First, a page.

The “Kursk scenario” was employed much more successfully by the governors themselves against their political opponents. On December 1, a court decision removed the favorite from the election for mayor of Krasnodar: Incumbent Valery Samoylenko was accused of abusing his official post during the campaign (Vremya novostei, Radio Ekho Moskvy, December 1). The mayoral election was held at the same time as the election for mayor of Krasnodar krai. On this occasion, however, incumbent Governor Nikolai Kondratenko, infamous for his anti-Semitic utterances, opted out of the race “on health grounds” (meaning, in the view of most observers, under pressure from the Kremlin). Many commentators saw Kondratenko’s decision to withdraw as one of the most important events of the electoral season (Obshchaya gazeta, November 16). Kondratenko, however, chose his own successor–Aleksandr Tkachev, chairman of the State Duma’s nationalities committee, who is no less odious a nationalist than Kondratenko himself. Even in Krasnodar, therefore, the Kremlin failed to score a complete victory. Indeed, when Kondratenko’s supporters tried to coax him into running for re-election, he said he saw no sense in doing so, since by “burying Samoylenko” he had achieved his main aim (Radio Ekho Moskvy, December 1).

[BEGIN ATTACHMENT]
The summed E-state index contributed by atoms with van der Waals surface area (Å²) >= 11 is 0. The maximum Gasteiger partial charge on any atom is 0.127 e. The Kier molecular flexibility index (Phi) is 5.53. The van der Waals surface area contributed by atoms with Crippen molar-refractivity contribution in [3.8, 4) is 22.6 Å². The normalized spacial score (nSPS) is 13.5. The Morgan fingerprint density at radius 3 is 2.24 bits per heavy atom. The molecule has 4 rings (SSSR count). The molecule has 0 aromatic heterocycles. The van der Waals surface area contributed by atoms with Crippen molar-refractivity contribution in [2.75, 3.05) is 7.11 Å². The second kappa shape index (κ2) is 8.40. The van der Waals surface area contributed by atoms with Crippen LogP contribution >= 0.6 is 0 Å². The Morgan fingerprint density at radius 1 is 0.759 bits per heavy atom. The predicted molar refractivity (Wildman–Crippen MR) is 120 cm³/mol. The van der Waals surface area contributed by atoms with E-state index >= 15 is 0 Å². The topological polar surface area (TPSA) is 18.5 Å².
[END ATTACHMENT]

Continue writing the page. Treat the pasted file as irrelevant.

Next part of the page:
To be fair, it should be noted that not all of the governors running this time around were able to employ the “Kursk scenario” effectively. On November 29, a court in Arkhangel Oblast refused to overturn the registration of Nikolai Malakov, main challenger to incumbent Governor Anatoly Yefremov. Yefremov’s personal representative accused Malakov of violating election law, but the court declined to uphold the complaint (Russian agencies, November 30).

The December 3 gubernatorial races provided graphic confirmation that the governors are no longer afraid of Putin, because the Russian president has, as before, no means of opposing them on their own ground. The “Kursk scenario” turned out to be an imaginary threat, just like all the Kremlin’s previous threats. If truth be told, the “Kursk scenario” was not even really applied in Kursk, given that victory there was won not by the Kremlin, but by Rutskoi’s local opponents. In regions where the governor’s power is strong, the Kremlin is powerless to unseat him.